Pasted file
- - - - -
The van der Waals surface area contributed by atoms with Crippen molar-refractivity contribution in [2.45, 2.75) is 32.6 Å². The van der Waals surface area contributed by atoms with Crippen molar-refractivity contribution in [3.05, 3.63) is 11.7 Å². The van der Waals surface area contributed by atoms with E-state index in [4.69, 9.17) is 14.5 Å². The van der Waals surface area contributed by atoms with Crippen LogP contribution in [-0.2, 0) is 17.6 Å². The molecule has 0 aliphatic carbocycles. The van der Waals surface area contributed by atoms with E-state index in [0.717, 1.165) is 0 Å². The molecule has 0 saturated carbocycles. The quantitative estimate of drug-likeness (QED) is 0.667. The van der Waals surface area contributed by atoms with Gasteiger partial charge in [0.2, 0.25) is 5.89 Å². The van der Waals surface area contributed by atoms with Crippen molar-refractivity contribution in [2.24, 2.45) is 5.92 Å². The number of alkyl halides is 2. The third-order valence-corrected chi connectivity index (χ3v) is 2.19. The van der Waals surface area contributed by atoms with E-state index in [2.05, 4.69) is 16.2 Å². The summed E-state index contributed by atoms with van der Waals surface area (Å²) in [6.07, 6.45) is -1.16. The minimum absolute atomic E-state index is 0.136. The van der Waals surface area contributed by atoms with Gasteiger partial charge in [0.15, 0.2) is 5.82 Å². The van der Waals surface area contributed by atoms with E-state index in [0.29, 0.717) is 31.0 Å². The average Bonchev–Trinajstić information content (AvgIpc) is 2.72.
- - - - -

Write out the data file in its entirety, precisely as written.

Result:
The van der Waals surface area contributed by atoms with Crippen molar-refractivity contribution in [2.45, 2.75) is 32.6 Å². The van der Waals surface area contributed by atoms with Crippen molar-refractivity contribution in [3.05, 3.63) is 11.7 Å². The van der Waals surface area contributed by atoms with E-state index in [4.69, 9.17) is 14.5 Å². The van der Waals surface area contributed by atoms with Crippen LogP contribution in [-0.2, 0) is 17.6 Å². The molecule has 0 aliphatic carbocycles. The van der Waals surface area contributed by atoms with E-state index in [0.717, 1.165) is 0 Å². The molecule has 0 saturated carbocycles. The quantitative estimate of drug-likeness (QED) is 0.667. The van der Waals surface area contributed by atoms with Gasteiger partial charge in [0.2, 0.25) is 5.89 Å². The van der Waals surface area contributed by atoms with Crippen molar-refractivity contribution in [2.24, 2.45) is 5.92 Å². The number of alkyl halides is 2. The third-order valence-corrected chi connectivity index (χ3v) is 2.19. The van der Waals surface area contributed by atoms with E-state index in [2.05, 4.69) is 16.2 Å². The summed E-state index contributed by atoms with van der Waals surface area (Å²) in [6.07, 6.45) is -1.16. The minimum absolute atomic E-state index is 0.136. The van der Waals surface area contributed by atoms with Gasteiger partial charge in [0.15, 0.2) is 5.82 Å². The van der Waals surface area contributed by atoms with E-state index in [0.29, 0.717) is 31.0 Å². The average Bonchev–Trinajstić information content (AvgIpc) is 2.72.